What’s next for Egyptian finance?

What’s next for Egyptian finance?

It saddens me that my bearish predictions on Egypt’s economy, stock market and public finances after the fall of the Hosni Mubarak regime last February haven proven on the money. Egypt has been and will be in political limbo until the Supreme Military Council holds the election and gives its blessings to a new government and Constitution.

By Matein Khalid

Published: Mon 19 Sep 2011, 1:31 PM

Last updated: Tue 7 Apr 2015, 3:27 AM

Yet the outlook for Egyptian financial markets will remain uncertain as its political crisis coincides with an emerging markets contraction as Europe’s sovereign debt crisis spooks the global markets. The unrest in Tahrir Square had a predictable impact on the Egyptian economy. Tourist arrivals have plummeted, meaning tens of thousands of jobs are gone Tourism, after all, is estimated at 12 per cent of the Egyptian economy. Youth unemployment will plague any future governments in Egypt. FDI has collapsed as investors recoil from political risk. A post-election devaluation is highly probable. Hosni Mubarak’s pro-market version of crony capitalism had created on economic tiger on the Nile in the past decade and attracted billions in Arab, GCC and Western investments.

Yet even the Mubarak regime, autocratic as it was, could not shrink Egypt’s huge public sector, privatise the economy or reduce the population’s dependence on bread subsidies. Unlike Eastern Europe after the fall of the Berlin Wall, it is doubtful if an elected Egyptian government will risk the high political cost of economic reform and pro-market policies. The Turkish model is not relevant angry for Egypt’s future because no political party has a majority mandate and no IMF programme is feasible. In fact, dependence on American aid after the Camp David accords bloated the Egyptian military high command and enabled Cairo to escape the austerity diktat of the IMF.

Egypt’s financial woes are not a high strategic priority for the Obama White House and the EU, both superpowers mired in their own banking and economic crises. Moreover, Egypt does not have the population/leadership that can create a South Korea/Taiwan style economic miracle. The military elite is simply not willing to reduce its economic role, as in Pakistan, a precondition for economic reform in Latin America in the 1980’s. Nor did Hosni Mubarak’s model of “crony capitalism” create a mass consistency for economic reform. On the contrary, it will be impossible for another Egyptian government to privatise state assets, since the military owns and operates hundreds of state owned companies. It is surely a strategic mistake that the Military Council turned down offers of IMF and World Bank loans. Economic reform, the stock market, privatisation, liberal economics are anathema to both the military high command and impoverished 40 million Egyptian workers who were enraged by Mubarak’s elitist, top down economic model.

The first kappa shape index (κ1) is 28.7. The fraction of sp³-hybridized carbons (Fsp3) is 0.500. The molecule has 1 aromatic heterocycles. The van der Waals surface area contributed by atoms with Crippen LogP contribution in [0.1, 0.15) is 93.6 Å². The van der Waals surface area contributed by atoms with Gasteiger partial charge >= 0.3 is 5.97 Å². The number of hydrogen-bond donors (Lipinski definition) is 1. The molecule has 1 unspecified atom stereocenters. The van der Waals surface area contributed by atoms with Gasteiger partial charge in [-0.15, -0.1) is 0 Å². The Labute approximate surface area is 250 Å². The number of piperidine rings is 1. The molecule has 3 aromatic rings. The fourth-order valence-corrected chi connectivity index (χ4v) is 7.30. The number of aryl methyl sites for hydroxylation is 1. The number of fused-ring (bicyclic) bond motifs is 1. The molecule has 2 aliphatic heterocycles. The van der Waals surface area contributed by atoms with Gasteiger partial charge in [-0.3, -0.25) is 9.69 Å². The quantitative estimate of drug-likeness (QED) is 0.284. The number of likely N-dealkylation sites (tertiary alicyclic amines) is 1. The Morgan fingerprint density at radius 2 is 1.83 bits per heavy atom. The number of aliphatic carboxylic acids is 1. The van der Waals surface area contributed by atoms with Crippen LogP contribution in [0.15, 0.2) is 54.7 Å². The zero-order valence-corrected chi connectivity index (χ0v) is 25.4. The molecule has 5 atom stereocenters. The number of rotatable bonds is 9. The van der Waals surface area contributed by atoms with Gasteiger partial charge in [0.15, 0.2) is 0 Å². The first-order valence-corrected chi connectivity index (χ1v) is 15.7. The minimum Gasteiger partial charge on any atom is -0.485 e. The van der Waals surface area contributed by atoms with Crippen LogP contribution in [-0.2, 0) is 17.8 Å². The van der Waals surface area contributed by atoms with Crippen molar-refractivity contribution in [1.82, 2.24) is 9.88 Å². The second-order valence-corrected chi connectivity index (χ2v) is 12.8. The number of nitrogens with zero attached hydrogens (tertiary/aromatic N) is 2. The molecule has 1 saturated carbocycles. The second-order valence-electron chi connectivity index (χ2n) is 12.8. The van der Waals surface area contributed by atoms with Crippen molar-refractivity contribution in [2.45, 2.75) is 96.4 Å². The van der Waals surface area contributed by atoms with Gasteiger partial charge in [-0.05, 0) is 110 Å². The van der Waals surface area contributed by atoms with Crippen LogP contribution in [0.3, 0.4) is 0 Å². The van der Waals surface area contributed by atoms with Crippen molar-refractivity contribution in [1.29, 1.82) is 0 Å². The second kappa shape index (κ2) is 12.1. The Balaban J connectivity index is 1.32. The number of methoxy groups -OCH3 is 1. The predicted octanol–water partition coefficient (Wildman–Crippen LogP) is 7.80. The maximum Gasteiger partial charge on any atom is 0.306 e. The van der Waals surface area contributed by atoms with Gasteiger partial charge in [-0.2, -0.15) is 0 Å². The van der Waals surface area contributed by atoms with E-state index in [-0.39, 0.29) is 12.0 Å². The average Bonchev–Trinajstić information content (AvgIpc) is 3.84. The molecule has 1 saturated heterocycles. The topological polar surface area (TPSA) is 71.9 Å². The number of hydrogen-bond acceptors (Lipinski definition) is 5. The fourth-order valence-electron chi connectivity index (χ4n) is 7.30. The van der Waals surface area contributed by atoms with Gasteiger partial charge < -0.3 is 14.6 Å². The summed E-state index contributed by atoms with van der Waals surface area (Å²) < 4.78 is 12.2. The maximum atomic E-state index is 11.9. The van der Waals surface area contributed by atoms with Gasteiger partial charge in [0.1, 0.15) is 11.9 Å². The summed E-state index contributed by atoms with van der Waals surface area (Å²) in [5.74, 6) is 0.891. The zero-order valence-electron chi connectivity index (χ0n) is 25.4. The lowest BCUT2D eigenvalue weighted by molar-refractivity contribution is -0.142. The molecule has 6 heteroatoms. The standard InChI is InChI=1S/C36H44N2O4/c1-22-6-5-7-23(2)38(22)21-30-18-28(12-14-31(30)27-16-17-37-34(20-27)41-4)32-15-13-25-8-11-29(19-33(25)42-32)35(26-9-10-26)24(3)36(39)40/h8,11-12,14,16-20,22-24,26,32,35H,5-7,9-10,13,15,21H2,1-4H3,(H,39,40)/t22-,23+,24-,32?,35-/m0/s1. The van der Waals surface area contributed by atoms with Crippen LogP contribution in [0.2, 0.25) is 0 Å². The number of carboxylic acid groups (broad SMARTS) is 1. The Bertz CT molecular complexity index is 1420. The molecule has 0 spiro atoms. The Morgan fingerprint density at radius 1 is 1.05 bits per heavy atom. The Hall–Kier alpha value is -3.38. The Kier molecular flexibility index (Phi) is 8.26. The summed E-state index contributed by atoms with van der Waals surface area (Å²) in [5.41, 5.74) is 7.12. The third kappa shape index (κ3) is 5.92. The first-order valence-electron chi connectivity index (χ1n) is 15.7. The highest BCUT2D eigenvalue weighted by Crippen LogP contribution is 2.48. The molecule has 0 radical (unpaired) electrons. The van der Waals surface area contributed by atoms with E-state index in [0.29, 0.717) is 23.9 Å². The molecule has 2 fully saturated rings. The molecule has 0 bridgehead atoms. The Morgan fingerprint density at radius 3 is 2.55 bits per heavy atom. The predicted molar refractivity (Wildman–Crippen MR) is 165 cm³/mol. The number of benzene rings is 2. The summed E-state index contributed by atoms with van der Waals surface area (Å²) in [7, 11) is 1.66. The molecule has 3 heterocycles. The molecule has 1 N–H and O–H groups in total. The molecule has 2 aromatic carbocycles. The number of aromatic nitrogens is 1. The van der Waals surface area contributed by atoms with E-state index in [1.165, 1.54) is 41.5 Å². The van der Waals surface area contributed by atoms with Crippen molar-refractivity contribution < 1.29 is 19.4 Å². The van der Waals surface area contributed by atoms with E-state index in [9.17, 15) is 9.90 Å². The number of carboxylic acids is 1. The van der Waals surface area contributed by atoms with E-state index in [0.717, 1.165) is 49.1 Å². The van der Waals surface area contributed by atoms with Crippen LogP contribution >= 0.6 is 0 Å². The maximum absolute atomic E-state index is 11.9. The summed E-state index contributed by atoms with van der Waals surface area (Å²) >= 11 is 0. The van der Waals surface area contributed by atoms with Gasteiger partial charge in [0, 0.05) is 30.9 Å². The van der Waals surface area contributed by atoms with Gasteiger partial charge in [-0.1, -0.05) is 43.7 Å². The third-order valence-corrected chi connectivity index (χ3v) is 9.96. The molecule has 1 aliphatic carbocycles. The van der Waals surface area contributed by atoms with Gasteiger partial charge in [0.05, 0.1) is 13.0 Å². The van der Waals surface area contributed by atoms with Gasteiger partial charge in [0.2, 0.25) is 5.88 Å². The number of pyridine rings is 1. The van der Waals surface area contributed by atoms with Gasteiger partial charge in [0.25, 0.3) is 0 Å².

The Egyptian economy will go into recession this autumn, as GDP is a mere one per cent even now. The election could be preceded and followed by more political violence and the caretaker Prime Minister has ruled out privatising. Europe’s recession will also hit Egypt’s Sinai LNG/fertiliser exports and Suez Canal shipping. Moreover, rising food prices could again ignite industrial unrest and food riots, phenomena that were recurrent in both the Sadat and Mubarak era. Inflation is still a chronic problem in the Egyptian economy. The Egyptian pound is no longer a viable easy currency and it can easily depreciate to E£6.30 after the election even if there is no devaluation.

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